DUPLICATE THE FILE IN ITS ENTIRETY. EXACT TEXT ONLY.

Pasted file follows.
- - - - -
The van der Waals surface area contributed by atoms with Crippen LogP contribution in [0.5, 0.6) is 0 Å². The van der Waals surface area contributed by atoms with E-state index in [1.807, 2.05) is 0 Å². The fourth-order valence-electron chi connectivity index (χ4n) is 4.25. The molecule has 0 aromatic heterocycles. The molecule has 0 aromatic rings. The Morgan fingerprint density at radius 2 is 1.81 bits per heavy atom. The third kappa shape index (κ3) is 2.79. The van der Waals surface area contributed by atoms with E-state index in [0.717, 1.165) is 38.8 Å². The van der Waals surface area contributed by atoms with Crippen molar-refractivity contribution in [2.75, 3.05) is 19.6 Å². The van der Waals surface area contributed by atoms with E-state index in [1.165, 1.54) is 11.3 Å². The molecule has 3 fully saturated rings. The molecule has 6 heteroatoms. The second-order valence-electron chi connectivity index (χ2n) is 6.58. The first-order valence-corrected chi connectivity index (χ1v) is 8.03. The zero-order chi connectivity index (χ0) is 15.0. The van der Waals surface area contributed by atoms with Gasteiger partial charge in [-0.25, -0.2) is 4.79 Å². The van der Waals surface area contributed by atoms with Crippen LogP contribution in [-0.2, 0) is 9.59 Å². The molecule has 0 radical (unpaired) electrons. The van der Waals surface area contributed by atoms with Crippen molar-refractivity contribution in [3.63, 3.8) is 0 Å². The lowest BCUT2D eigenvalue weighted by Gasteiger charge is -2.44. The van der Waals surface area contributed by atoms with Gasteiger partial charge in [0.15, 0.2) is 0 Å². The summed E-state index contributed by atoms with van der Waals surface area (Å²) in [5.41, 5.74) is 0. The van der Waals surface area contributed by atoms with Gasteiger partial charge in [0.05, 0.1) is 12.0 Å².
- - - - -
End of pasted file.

The van der Waals surface area contributed by atoms with Crippen LogP contribution in [0.5, 0.6) is 0 Å². The van der Waals surface area contributed by atoms with E-state index in [1.807, 2.05) is 0 Å². The fourth-order valence-electron chi connectivity index (χ4n) is 4.25. The molecule has 0 aromatic heterocycles. The molecule has 0 aromatic rings. The Morgan fingerprint density at radius 2 is 1.81 bits per heavy atom. The third kappa shape index (κ3) is 2.79. The van der Waals surface area contributed by atoms with E-state index in [0.717, 1.165) is 38.8 Å². The van der Waals surface area contributed by atoms with Crippen molar-refractivity contribution in [2.75, 3.05) is 19.6 Å². The van der Waals surface area contributed by atoms with E-state index in [1.165, 1.54) is 11.3 Å². The molecule has 3 fully saturated rings. The molecule has 6 heteroatoms. The second-order valence-electron chi connectivity index (χ2n) is 6.58. The first-order valence-corrected chi connectivity index (χ1v) is 8.03. The zero-order chi connectivity index (χ0) is 15.0. The van der Waals surface area contributed by atoms with Gasteiger partial charge in [-0.25, -0.2) is 4.79 Å². The van der Waals surface area contributed by atoms with Crippen LogP contribution in [-0.2, 0) is 9.59 Å². The molecule has 0 radical (unpaired) electrons. The van der Waals surface area contributed by atoms with Crippen molar-refractivity contribution in [3.63, 3.8) is 0 Å². The lowest BCUT2D eigenvalue weighted by Gasteiger charge is -2.44. The van der Waals surface area contributed by atoms with Gasteiger partial charge in [0.15, 0.2) is 0 Å². The summed E-state index contributed by atoms with van der Waals surface area (Å²) in [5.41, 5.74) is 0. The van der Waals surface area contributed by atoms with Gasteiger partial charge in [0.05, 0.1) is 12.0 Å².